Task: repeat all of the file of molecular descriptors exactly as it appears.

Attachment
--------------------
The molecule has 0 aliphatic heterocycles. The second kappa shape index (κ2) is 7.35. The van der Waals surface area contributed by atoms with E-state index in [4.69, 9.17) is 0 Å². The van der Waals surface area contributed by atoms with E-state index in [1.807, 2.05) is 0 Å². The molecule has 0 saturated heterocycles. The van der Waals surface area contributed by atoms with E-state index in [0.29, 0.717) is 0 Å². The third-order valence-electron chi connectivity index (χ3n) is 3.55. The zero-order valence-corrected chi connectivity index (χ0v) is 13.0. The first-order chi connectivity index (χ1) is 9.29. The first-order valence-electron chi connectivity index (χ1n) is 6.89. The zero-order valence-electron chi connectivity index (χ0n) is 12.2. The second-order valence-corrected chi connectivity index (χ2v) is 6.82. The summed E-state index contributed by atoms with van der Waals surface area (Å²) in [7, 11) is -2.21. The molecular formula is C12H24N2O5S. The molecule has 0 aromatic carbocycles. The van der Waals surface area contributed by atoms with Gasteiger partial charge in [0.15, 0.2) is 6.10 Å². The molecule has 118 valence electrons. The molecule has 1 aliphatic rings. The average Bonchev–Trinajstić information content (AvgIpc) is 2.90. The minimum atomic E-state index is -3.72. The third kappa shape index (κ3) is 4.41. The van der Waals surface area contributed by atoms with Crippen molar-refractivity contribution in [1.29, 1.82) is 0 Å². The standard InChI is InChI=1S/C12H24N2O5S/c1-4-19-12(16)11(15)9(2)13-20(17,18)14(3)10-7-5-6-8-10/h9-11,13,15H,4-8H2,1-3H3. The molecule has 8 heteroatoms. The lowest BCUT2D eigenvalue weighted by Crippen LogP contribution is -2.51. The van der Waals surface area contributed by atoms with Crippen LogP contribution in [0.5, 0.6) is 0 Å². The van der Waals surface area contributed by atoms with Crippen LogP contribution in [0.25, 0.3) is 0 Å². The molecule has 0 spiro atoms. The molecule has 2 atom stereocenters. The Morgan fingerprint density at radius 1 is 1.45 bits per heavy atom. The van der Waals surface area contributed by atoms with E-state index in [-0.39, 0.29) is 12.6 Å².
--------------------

The molecule has 0 aliphatic heterocycles. The second kappa shape index (κ2) is 7.35. The van der Waals surface area contributed by atoms with E-state index in [4.69, 9.17) is 0 Å². The van der Waals surface area contributed by atoms with E-state index in [1.807, 2.05) is 0 Å². The molecule has 0 saturated heterocycles. The van der Waals surface area contributed by atoms with E-state index in [0.29, 0.717) is 0 Å². The third-order valence-electron chi connectivity index (χ3n) is 3.55. The zero-order valence-corrected chi connectivity index (χ0v) is 13.0. The first-order chi connectivity index (χ1) is 9.29. The first-order valence-electron chi connectivity index (χ1n) is 6.89. The zero-order valence-electron chi connectivity index (χ0n) is 12.2. The second-order valence-corrected chi connectivity index (χ2v) is 6.82. The summed E-state index contributed by atoms with van der Waals surface area (Å²) in [7, 11) is -2.21. The molecular formula is C12H24N2O5S. The molecule has 0 aromatic carbocycles. The van der Waals surface area contributed by atoms with Gasteiger partial charge in [0.15, 0.2) is 6.10 Å². The molecule has 118 valence electrons. The molecule has 1 aliphatic rings. The average Bonchev–Trinajstić information content (AvgIpc) is 2.90. The minimum atomic E-state index is -3.72. The third kappa shape index (κ3) is 4.41. The van der Waals surface area contributed by atoms with Crippen molar-refractivity contribution in [1.29, 1.82) is 0 Å². The standard InChI is InChI=1S/C12H24N2O5S/c1-4-19-12(16)11(15)9(2)13-20(17,18)14(3)10-7-5-6-8-10/h9-11,13,15H,4-8H2,1-3H3. The molecule has 8 heteroatoms. The lowest BCUT2D eigenvalue weighted by Crippen LogP contribution is -2.51. The van der Waals surface area contributed by atoms with Crippen LogP contribution in [0.5, 0.6) is 0 Å². The van der Waals surface area contributed by atoms with Crippen LogP contribution in [0.25, 0.3) is 0 Å². The molecule has 0 spiro atoms. The molecule has 2 atom stereocenters. The Morgan fingerprint density at radius 1 is 1.45 bits per heavy atom. The van der Waals surface area contributed by atoms with E-state index in [-0.39, 0.29) is 12.6 Å².